Natural Number: 279487

Calling the version of the function that takes a character as argument

String: Wonderful World

Calling the version of the function that takes a decimal as argument

Floating - Point Number: 827504.80326```

A Generic Function With Various Parameters

Introduction

Just like a function can take one argument, it can use various generic parameters. You can pass one parameter as a known type and the other as a generic type. Here is an example:

```@{
string Show<T>(string msg, T value)
{
return \$"{msg}, {value}";
}
}```

When calling the function, make sure you pass the desired but appropriate argument for each call. Here are examples:

```@page
@model Valuable.Pages.GenericsModel
@using static System.Console
@{
void Show<T>(string msg, T value)
{
WriteLine(\$"{msg}: {value}");
}

int value1 = 5_268;
string value2 = "t";
double value3 = 7_294_570.71539;

// Call the version that takes an integer as argument
Show<int>("Integer", value1);

// Call the version that takes a character as argument
Show<string>("Character", value2);

// Call the version that takes a decimal number as argument
Show<double>("Decimal", value3);
}```

This would produce:

```Integer: 5268
Character: t
Decimal: 7294570.71539```

Although we directly passed the values to the function when calling it, you can first declare a variable before passing it to the function. Here are examples:

```@page
@model Valuable.Pages.GenericsModel
@using static System.Console
@{
void Show<T>(string msg, T value)
{
WriteLine(\$"{msg}: {value}");
}

const int iValue = 5_268;
var message = "Integer";
Show(message, iValue);

message = "Character";
const string sValue = "t";
Show(message, sValue);

message = "Decimal";
const double dValue = 7_294_570.71539;
Show(message, dValue);
}```

A Generic Function With Various Parameter Types

As seen above, you can pass different arguments to a function. You can also pass different types of parameters, in any appropriate order of your choice, to a method. To pass two parameter types to a function, inside its <> operator, enter the names of two parameter types separated by a comma. Here is an example:

```@functions{
void Show<FirstType, SecondType>()
{
}
}```

If you want to use the parameter types, you can pass an argument for each to the function. Remember that each parameter type represents a data type; so you can use it as the type of an argument. Here are examples:

```@functions{
void Show<FirstType, SecondType>(FirstType first,
SecondType second)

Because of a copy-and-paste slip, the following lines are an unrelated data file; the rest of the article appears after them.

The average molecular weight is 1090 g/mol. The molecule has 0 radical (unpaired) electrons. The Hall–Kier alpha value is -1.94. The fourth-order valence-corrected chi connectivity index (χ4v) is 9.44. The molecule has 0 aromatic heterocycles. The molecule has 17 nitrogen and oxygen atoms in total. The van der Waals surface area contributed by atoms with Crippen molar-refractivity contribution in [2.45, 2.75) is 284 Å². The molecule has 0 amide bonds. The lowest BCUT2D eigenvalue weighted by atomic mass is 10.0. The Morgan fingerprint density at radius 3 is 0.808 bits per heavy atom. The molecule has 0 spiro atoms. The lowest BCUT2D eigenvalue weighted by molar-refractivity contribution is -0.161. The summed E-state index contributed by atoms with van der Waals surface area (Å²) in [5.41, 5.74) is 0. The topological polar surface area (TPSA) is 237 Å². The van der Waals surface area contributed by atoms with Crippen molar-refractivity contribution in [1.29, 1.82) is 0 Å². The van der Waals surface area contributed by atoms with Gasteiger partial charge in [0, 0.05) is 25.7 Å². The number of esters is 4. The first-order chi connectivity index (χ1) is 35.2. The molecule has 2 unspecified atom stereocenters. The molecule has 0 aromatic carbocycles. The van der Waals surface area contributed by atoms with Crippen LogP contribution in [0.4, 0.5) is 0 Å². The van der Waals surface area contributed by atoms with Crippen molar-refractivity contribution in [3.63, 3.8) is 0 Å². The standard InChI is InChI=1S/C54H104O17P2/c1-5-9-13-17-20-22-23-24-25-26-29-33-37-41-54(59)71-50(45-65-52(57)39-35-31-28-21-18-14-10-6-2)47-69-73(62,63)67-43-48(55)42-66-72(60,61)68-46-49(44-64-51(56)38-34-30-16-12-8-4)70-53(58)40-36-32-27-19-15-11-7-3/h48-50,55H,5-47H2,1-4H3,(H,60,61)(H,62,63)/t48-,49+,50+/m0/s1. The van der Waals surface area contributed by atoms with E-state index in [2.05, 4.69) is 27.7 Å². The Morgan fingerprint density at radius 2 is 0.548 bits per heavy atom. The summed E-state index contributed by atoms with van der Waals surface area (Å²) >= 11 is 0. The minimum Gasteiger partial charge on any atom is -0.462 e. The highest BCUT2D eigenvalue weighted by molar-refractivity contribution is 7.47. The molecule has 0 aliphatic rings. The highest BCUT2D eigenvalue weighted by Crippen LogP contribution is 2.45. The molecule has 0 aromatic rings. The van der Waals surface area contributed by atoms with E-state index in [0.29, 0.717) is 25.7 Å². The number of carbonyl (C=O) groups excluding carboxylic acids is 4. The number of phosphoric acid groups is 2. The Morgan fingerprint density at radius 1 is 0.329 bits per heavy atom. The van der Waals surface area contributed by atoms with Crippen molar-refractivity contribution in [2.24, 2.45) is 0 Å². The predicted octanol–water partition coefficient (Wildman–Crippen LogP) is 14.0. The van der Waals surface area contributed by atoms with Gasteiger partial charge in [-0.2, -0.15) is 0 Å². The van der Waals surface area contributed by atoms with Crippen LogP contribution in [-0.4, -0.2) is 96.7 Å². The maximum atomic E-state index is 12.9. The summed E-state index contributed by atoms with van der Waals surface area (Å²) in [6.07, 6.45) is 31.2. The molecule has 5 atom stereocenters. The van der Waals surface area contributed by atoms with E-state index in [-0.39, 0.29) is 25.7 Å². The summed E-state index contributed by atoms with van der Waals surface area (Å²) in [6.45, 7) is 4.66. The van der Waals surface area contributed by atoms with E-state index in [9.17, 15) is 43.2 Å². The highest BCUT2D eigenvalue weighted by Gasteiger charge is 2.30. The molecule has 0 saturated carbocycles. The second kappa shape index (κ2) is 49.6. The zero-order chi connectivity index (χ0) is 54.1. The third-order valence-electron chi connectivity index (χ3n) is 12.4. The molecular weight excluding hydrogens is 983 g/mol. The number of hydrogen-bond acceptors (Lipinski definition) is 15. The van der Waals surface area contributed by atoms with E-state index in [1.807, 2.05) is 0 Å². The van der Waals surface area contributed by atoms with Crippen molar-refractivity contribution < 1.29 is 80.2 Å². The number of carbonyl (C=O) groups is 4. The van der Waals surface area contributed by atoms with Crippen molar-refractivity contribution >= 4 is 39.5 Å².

{
}
}```

In the body of the function, you can then use the arguments as you see fit. For example, you can involve them in one or more expressions. Here is an example:

```@functions{
string Show<FirstType, SecondType>(FirstType first,
SecondType second)
{
return \$"First: {first}, Second: {second}";
}
}```

By tradition, habit or simplicity, when a generic function uses two parameter types, the first type is named U and the second type is named V. Here is an example:

```@functions{
string Show<U, V>(U first, V second)
{
return \$"First: {first}, Second: {second}";
}
}```

When a generic function uses three parameter types, the first type can be named U, the second type can be named V, and the third type van be named W.

Calling a Generic Function With Various Parameter Types

To call a function that takes various parameters, you can simply pass the value of each argument as we have done so far. You can also pass the names of variables. Here are examples:

```@page
@model Valuable.Pages.GenericsModel
@using static System.Console
@{
void Show<U, V>(U first, V second)
{
WriteLine(\$"First: {first}; Second: {second}");
}

const int iValue = 9;
var message = "Integer";
Show(message, iValue);

message = "Character";
const string sValue = "@";
Show(message, sValue);

message = "Decimal";
const double dValue = 827_838_575.694683;
Show(message, dValue);
}```

This would produce:

```First: Integer; Second: 9
First: Character; Second: @
First: Decimal; Second: 827838575.694683```

An alternative is to specify the type of each argument. To do this, inside the <> operator on the right side of the name of the function, enter the data types separated by a comma. The arguments can be of the same type or different types. It is up to you to determine the type of a particular argument when calling the function. Here are examples: